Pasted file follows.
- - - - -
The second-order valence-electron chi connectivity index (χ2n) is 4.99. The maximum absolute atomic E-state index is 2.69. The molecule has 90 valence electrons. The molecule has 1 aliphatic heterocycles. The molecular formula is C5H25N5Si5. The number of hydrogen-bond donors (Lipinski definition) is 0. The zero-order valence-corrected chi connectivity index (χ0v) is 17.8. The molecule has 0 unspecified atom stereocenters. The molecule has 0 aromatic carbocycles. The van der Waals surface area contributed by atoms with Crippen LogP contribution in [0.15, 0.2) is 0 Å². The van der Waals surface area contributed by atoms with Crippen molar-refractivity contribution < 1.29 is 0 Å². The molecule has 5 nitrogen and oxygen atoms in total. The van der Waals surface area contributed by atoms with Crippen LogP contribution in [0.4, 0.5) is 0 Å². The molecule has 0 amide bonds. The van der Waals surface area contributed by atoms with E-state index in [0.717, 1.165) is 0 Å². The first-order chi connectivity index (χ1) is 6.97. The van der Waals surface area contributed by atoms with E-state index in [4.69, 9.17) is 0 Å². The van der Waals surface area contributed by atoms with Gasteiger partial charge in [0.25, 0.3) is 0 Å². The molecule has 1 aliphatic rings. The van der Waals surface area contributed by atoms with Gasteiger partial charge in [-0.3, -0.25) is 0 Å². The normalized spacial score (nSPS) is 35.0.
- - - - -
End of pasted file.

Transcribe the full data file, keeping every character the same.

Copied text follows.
The second-order valence-electron chi connectivity index (χ2n) is 4.99. The maximum absolute atomic E-state index is 2.69. The molecule has 90 valence electrons. The molecule has 1 aliphatic heterocycles. The molecular formula is C5H25N5Si5. The number of hydrogen-bond donors (Lipinski definition) is 0. The zero-order valence-corrected chi connectivity index (χ0v) is 17.8. The molecule has 0 unspecified atom stereocenters. The molecule has 0 aromatic carbocycles. The van der Waals surface area contributed by atoms with Crippen LogP contribution in [0.15, 0.2) is 0 Å². The van der Waals surface area contributed by atoms with Crippen molar-refractivity contribution < 1.29 is 0 Å². The molecule has 5 nitrogen and oxygen atoms in total. The van der Waals surface area contributed by atoms with Crippen LogP contribution in [0.4, 0.5) is 0 Å². The molecule has 0 amide bonds. The van der Waals surface area contributed by atoms with E-state index in [0.717, 1.165) is 0 Å². The first-order chi connectivity index (χ1) is 6.97. The van der Waals surface area contributed by atoms with E-state index in [4.69, 9.17) is 0 Å². The van der Waals surface area contributed by atoms with Gasteiger partial charge in [0.25, 0.3) is 0 Å². The molecule has 1 aliphatic rings. The van der Waals surface area contributed by atoms with Gasteiger partial charge in [-0.3, -0.25) is 0 Å². The normalized spacial score (nSPS) is 35.0.